This online tool offers a Rotation Profitability Calculator to plug your numbers into. "While factors like better crop insurance products have removed some of the financial risk in case you have a crop failure, there are other things to think about when deciding your crop rotation," adds Johnson. "The guaranteed revenue provided by crop insurance may be higher for corn than for soybeans, but farmers must consider that it costs more to grow corn, plus there are other factors that can make corn on corn less rewarding than you might think."
~~~PAGE_BREAK_HERE~~~Rather than comparing a year of corn production with a year of soybean production, farmers should look at a two-year period for corn on corn and a two-year period for a corn-bean rotation. "You need to factor in the additional expenses and yield risk associated with corn on corn," says Johnson. "You may do better with a corn-soybean rotation than with corn on corn. Many farmers are and that's why they stick with a corn-soybean rotation."
Other considerations with corn-on-corn vs. corn-soybean rotation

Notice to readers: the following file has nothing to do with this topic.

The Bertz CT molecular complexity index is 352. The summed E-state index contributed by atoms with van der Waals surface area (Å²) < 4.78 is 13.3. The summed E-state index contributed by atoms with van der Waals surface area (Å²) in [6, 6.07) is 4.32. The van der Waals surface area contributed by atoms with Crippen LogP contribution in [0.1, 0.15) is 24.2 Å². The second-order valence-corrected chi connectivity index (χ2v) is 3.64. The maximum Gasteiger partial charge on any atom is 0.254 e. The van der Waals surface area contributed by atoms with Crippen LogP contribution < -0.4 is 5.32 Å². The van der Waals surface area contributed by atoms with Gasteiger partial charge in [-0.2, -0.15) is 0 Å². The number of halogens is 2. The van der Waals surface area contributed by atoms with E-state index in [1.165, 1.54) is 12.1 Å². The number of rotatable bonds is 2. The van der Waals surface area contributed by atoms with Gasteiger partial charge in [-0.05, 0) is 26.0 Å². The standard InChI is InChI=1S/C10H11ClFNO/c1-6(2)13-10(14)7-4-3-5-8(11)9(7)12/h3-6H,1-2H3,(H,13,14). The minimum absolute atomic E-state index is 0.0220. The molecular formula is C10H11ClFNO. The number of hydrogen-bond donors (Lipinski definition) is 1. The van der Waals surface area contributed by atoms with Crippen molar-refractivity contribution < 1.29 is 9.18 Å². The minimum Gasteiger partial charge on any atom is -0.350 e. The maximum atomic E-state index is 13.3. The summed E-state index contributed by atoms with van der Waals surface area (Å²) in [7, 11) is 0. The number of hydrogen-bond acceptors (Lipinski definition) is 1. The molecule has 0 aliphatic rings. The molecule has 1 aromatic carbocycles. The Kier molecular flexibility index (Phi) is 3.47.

Some of the other key considerations with corn on corn are noted by ISU Extension agronomist Roger Elmore: Do you have a yield drag when you plant corn after corn? Can you control corn rootworm populations? Can you manage corn diseases?
Rootworms and diseases are trickier to manage in continuous corn. What about yield drag? Over the years most farmers in Iowa who grow continuous corn do see it yield less compared to corn grown in a corn-soybean rotation. How much less depends on the year. The yield penalty for corn on corn may range from 0% to 20% to 30% less. In a drought year like 2012 there can be severe loss.
Rootworm populations build up in the soil when corn is grown two years or more, consecutively in the same field. Regardless of whether or not the corn hybrid contains a Bt rootworm control trait, farmers run the risk of building up rootworm populations with corn on corn. If it is a Bt corn hybrid that is grown, the risk includes development of a Bt-resistant rootworm population.
For corn diseases, keep in mind that the strategy for managing them effectively includes three parts: growing disease resistant corn hybrids, rotating crops and managing the crop residue. With corn on corn, farmers are missing one of those key fundamentals.
For farm management information and analysis go to ISU's Ag Decision Maker site www.extension.iastate.edu/agdm and Extension farm management specialist Steve Johnson's site www.extension.iastate.edu/polk/farmmanagement.htm.